Three decades ago it was the scene of amazing concerts. Many bands performed there at the peak of their popularity. It sounds like a massive party and good time, and I'm sad I wasn't around to catch a show or two.
|The old Hannibal riverfront concert area today.|
I will give Hannibal credit for things like the Y Men's Pavilion. They put on great shows down there every summer, mostly local bands. Quincy has events along the river too - a few years back they had a Christian concerts that drew thousands. They used portable stages, and there's nothing wrong with that, but a more permanent concert stage might draw bigger acts.
Flooding, for one, would be a huge concern. Where to put it in Quincy would be a challenge, but only because of the massive amount of space available. Whoever put our town together back in the day missed the boat when it came to creating and utilizing green space - we have a lot of it down there, and some of it is really nice (Clat Adams Park, etc.). We have a few businesses like The Pier and The Dock. But drive into Quincy along Ill. 57, and it just looks ... blighted. I know it's important to have industrial businesses along the river, but couldn't Quincy have done a better job of balancing industry with retail and recreation?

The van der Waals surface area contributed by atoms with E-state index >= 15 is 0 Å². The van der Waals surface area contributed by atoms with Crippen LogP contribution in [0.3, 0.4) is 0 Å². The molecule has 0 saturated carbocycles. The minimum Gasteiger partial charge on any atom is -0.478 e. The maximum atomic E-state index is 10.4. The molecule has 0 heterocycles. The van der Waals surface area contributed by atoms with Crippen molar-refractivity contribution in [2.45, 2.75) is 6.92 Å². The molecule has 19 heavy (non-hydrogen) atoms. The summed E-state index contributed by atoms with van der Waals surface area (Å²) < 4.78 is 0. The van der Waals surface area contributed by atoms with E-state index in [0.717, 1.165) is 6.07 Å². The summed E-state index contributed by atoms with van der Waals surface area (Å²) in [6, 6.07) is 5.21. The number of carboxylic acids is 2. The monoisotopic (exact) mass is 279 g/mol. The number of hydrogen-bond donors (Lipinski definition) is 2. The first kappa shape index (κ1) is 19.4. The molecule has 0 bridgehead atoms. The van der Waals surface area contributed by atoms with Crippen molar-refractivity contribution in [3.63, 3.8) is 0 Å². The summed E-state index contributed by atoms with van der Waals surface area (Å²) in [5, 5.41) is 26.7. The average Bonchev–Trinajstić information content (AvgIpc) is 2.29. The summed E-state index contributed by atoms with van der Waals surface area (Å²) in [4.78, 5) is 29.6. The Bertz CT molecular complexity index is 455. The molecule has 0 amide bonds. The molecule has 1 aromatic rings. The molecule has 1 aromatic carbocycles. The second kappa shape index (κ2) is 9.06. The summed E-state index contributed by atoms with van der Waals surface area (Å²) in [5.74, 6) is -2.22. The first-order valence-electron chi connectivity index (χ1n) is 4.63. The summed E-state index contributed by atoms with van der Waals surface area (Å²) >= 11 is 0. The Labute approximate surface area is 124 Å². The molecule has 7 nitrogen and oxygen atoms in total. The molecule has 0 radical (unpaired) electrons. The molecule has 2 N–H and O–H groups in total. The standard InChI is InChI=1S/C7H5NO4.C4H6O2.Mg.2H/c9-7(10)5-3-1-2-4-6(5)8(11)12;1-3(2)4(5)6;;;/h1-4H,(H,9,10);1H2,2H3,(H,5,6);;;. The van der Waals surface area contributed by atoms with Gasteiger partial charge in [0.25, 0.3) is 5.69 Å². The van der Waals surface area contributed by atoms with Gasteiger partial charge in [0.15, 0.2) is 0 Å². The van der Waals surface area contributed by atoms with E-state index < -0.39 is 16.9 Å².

I guess you can't cry about the past.
Anyway, I think a great spot to put a concert venue is where the old cardboard factory used to be, near Front and Jefferson. All that remains are concrete barriers and the huge smokestack. I'm not sure who owns it now, or who owns land on either side. It's big enough to build a decent sized stage and room to put thousands of people, either with chairs or general admission.
Then again, people around here complain about paying $3 at the door to see a local band. Would they cough up a hundred bucks to see a big name? I have my doubts.
I wrote a Whig column about it a few years ago, and my surrogate father in Quincy, Bob Mays, sent me a letter with a $2 bill. He told me to dare to dream, because dreams might just come true.
I don't have the pockets to build and maintain a concert venue along the Quincy riverfront. I wonder if anybody does, or would be willing to risk it. That's almost as silly as opening a music store and buying a 119-year-old building downtown.